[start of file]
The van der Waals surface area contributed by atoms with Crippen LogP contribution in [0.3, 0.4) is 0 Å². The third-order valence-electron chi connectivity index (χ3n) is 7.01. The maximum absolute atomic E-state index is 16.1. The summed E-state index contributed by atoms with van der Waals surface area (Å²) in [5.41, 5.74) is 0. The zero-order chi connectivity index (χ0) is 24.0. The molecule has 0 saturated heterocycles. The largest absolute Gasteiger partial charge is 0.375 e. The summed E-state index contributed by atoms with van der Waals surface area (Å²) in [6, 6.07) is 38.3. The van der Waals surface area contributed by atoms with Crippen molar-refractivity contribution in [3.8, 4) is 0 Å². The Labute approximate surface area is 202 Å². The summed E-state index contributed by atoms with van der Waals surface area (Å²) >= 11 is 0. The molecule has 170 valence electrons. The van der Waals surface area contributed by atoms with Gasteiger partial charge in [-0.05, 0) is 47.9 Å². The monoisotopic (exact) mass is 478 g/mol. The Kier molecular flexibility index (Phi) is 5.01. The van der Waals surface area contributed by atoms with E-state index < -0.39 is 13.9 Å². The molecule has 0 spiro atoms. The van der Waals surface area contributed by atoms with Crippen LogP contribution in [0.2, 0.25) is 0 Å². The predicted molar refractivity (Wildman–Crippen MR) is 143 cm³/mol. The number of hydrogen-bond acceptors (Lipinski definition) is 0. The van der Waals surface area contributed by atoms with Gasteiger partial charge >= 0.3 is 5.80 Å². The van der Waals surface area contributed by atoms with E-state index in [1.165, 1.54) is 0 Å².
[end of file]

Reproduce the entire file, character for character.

The van der Waals surface area contributed by atoms with Crippen LogP contribution in [0.3, 0.4) is 0 Å². The third-order valence-electron chi connectivity index (χ3n) is 7.01. The maximum absolute atomic E-state index is 16.1. The summed E-state index contributed by atoms with van der Waals surface area (Å²) in [5.41, 5.74) is 0. The zero-order chi connectivity index (χ0) is 24.0. The molecule has 0 saturated heterocycles. The largest absolute Gasteiger partial charge is 0.375 e. The summed E-state index contributed by atoms with van der Waals surface area (Å²) in [6, 6.07) is 38.3. The van der Waals surface area contributed by atoms with Crippen molar-refractivity contribution in [3.8, 4) is 0 Å². The Labute approximate surface area is 202 Å². The summed E-state index contributed by atoms with van der Waals surface area (Å²) >= 11 is 0. The molecule has 170 valence electrons. The van der Waals surface area contributed by atoms with Gasteiger partial charge in [-0.05, 0) is 47.9 Å². The monoisotopic (exact) mass is 478 g/mol. The Kier molecular flexibility index (Phi) is 5.01. The van der Waals surface area contributed by atoms with E-state index < -0.39 is 13.9 Å². The molecule has 0 spiro atoms. The van der Waals surface area contributed by atoms with Crippen LogP contribution in [0.2, 0.25) is 0 Å². The predicted molar refractivity (Wildman–Crippen MR) is 143 cm³/mol. The number of hydrogen-bond acceptors (Lipinski definition) is 0. The van der Waals surface area contributed by atoms with Gasteiger partial charge >= 0.3 is 5.80 Å². The van der Waals surface area contributed by atoms with E-state index in [1.165, 1.54) is 0 Å².